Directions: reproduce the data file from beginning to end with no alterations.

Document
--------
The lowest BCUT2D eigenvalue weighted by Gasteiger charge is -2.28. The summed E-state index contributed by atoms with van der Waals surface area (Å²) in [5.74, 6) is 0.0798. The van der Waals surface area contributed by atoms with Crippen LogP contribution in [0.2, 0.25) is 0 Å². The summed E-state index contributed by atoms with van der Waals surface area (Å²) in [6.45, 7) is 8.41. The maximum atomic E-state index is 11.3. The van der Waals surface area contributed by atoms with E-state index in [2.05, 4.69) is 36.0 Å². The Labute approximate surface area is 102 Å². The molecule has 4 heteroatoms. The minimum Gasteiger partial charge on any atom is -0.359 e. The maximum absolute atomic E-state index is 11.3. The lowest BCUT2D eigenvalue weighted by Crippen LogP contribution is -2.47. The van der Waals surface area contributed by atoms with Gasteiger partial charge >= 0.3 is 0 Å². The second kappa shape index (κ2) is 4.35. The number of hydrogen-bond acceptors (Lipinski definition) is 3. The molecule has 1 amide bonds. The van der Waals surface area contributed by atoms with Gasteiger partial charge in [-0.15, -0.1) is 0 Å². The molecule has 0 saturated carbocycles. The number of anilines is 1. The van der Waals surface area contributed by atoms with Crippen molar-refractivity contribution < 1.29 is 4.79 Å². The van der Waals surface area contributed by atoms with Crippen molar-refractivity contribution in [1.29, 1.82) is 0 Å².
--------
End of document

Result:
The lowest BCUT2D eigenvalue weighted by Gasteiger charge is -2.28. The summed E-state index contributed by atoms with van der Waals surface area (Å²) in [5.74, 6) is 0.0798. The van der Waals surface area contributed by atoms with Crippen LogP contribution in [0.2, 0.25) is 0 Å². The summed E-state index contributed by atoms with van der Waals surface area (Å²) in [6.45, 7) is 8.41. The maximum atomic E-state index is 11.3. The van der Waals surface area contributed by atoms with E-state index in [2.05, 4.69) is 36.0 Å². The Labute approximate surface area is 102 Å². The molecule has 4 heteroatoms. The minimum Gasteiger partial charge on any atom is -0.359 e. The maximum absolute atomic E-state index is 11.3. The lowest BCUT2D eigenvalue weighted by Crippen LogP contribution is -2.47. The van der Waals surface area contributed by atoms with Gasteiger partial charge >= 0.3 is 0 Å². The second kappa shape index (κ2) is 4.35. The number of hydrogen-bond acceptors (Lipinski definition) is 3. The molecule has 1 amide bonds. The van der Waals surface area contributed by atoms with Gasteiger partial charge in [-0.15, -0.1) is 0 Å². The molecule has 0 saturated carbocycles. The number of anilines is 1. The van der Waals surface area contributed by atoms with Crippen molar-refractivity contribution < 1.29 is 4.79 Å². The van der Waals surface area contributed by atoms with Crippen molar-refractivity contribution in [1.29, 1.82) is 0 Å².